Faculty members met with college officials to discuss upcoming gun law

Natalie Murphy



Faculty members expressed their concerns over the implementation and logistics of SB11, also known as “Campus Carry,” during a faculty town hall event April 21.

Matt Perry, chairman of the English and Philosophy Department, and Teresa Klein, professor of psychology, were among the most vocal faculty members at event, held at the Center for Economic Development.

The event was hosted by Beth Lewis, provost and vice president, with the help of Tammy McDonald, executive director of human resources and administration, and Augustin Rivera, general counsel to DMC.

Lewis used the meeting to clarify information about the nine proposed gun-free zones.

“I think the term ‘zone’ may be misleading,” Lewis said. She explained that while some areas will always be gun-free like the Early Childhood Education Center and the Collegiate High School campus, others will be more fluid.

Lewis, with help from Lauren White, interim chief of security, also stressed that SB11 is concealed carry only.

“You should never see a firearm. If you see a firearm, contact security or call the police,” White said. “I’d rather be safe than sorry.”

Perry sought clarification on one aspect of the law in particular. SB11 states that there will be no firearms allowed during any formal adjudication processes.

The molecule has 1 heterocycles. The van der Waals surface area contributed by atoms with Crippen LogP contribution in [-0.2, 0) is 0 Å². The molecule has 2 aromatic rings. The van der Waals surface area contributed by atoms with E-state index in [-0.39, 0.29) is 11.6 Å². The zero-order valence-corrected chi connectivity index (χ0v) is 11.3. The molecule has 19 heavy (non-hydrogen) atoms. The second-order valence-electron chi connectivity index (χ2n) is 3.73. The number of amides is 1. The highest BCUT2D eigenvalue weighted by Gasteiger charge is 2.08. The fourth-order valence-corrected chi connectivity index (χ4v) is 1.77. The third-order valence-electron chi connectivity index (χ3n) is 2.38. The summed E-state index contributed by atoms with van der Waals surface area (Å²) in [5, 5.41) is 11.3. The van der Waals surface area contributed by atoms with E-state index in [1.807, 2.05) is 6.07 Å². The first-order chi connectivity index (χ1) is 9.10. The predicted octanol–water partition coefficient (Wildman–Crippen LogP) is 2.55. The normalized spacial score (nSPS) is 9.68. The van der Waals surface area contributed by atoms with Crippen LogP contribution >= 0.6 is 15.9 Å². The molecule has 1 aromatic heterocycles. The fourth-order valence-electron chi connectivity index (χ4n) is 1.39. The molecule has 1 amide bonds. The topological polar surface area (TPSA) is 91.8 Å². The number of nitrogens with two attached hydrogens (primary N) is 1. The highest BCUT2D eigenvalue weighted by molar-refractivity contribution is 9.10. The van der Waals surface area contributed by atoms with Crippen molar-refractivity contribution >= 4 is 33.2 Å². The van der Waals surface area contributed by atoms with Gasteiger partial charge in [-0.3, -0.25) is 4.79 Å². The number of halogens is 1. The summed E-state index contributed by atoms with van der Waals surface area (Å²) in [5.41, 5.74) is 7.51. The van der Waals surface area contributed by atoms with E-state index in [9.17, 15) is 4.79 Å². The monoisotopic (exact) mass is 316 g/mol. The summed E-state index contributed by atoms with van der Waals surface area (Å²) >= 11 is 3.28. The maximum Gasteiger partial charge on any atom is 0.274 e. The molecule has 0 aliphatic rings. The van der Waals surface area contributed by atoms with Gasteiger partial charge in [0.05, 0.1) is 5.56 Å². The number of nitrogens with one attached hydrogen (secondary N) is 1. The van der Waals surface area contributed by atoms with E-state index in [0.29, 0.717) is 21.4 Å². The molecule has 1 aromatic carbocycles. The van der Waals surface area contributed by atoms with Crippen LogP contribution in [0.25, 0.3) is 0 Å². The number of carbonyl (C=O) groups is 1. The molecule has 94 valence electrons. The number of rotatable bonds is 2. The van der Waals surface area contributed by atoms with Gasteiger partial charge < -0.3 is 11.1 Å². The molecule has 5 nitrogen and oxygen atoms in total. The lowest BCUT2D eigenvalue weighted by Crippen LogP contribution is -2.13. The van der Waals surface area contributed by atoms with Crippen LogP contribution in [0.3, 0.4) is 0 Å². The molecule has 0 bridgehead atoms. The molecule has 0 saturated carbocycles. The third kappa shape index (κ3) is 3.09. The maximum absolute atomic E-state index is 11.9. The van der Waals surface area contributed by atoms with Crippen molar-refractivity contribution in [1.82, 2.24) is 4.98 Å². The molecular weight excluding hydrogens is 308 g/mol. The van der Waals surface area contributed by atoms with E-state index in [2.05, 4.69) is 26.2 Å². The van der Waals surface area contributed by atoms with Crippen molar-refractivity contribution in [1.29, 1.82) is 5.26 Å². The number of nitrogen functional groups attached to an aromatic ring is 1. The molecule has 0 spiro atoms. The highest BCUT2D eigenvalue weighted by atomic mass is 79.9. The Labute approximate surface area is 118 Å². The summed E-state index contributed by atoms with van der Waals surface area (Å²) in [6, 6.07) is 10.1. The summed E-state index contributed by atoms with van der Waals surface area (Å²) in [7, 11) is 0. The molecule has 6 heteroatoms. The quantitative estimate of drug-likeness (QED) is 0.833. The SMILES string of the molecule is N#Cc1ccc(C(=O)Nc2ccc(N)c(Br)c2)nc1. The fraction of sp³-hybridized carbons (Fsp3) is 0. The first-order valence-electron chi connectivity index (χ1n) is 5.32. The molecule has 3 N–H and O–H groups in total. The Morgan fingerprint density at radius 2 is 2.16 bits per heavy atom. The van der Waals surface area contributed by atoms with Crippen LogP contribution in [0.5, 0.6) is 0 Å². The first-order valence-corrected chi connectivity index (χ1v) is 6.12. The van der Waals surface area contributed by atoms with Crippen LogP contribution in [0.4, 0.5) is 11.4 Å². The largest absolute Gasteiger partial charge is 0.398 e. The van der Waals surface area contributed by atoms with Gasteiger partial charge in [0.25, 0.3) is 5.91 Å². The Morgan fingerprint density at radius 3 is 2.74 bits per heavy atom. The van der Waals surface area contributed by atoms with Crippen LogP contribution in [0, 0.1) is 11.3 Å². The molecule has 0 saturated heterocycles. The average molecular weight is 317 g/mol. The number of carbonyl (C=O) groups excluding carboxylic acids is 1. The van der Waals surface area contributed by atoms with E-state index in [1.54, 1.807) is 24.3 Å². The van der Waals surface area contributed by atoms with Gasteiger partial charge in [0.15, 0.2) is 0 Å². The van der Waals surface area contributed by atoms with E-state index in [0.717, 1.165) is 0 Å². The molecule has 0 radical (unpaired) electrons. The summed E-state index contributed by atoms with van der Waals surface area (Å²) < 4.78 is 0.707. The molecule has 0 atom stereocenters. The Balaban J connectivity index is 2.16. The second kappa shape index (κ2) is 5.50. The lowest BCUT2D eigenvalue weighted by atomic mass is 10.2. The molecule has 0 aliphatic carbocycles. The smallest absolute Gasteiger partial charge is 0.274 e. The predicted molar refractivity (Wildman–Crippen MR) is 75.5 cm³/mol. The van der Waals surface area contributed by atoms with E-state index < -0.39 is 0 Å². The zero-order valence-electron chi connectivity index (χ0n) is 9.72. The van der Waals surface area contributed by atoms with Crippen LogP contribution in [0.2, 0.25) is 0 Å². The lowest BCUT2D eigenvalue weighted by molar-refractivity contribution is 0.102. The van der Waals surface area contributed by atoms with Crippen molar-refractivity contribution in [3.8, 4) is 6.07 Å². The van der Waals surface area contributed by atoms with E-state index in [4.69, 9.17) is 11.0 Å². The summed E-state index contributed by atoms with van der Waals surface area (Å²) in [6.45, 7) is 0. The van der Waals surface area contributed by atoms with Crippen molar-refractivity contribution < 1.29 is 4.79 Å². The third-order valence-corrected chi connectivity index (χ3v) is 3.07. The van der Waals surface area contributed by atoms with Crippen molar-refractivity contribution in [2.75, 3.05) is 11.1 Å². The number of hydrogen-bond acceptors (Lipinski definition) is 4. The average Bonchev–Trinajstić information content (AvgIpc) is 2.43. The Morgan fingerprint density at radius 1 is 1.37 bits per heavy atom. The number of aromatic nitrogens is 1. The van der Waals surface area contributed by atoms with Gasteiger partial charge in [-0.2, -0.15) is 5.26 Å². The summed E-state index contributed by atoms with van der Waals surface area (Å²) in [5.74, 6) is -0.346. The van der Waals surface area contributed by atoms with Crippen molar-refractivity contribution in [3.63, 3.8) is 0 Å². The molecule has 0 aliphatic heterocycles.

Perry pointed out that the formal process cannot start until the student and professor have had an initial meeting and the process has been requested.

“Students tend to be more upset, more emotional at that initial meeting,” Perry said.

Rivera suggested calling security in situations where students might be upset, but Perry said there are situations that will only escalate if that happens.

“Students are here not just learning in class, they are learning how to navigate the world,” Perry said. “Calling security should be a last resort.”

Lewis said the college still has a few things to finalize before DMC President Mark Escamilla presents the final policy to the board of regents in May, but the campus carry website for the college will remain open with policy information regarding SB11.

After the board approves the measures, signs will start being placed around campus to reflect the status of each building.

“I just want to make sure (the administration) considers our concerns,” Perry said. “I’m not going to change the way I teach or interact with students.”

The law goes into effect on Aug. 1 for two-year colleges. For more information visit www.delmar.edu/campuscarry/. Security can be reached at 361-698-1911.

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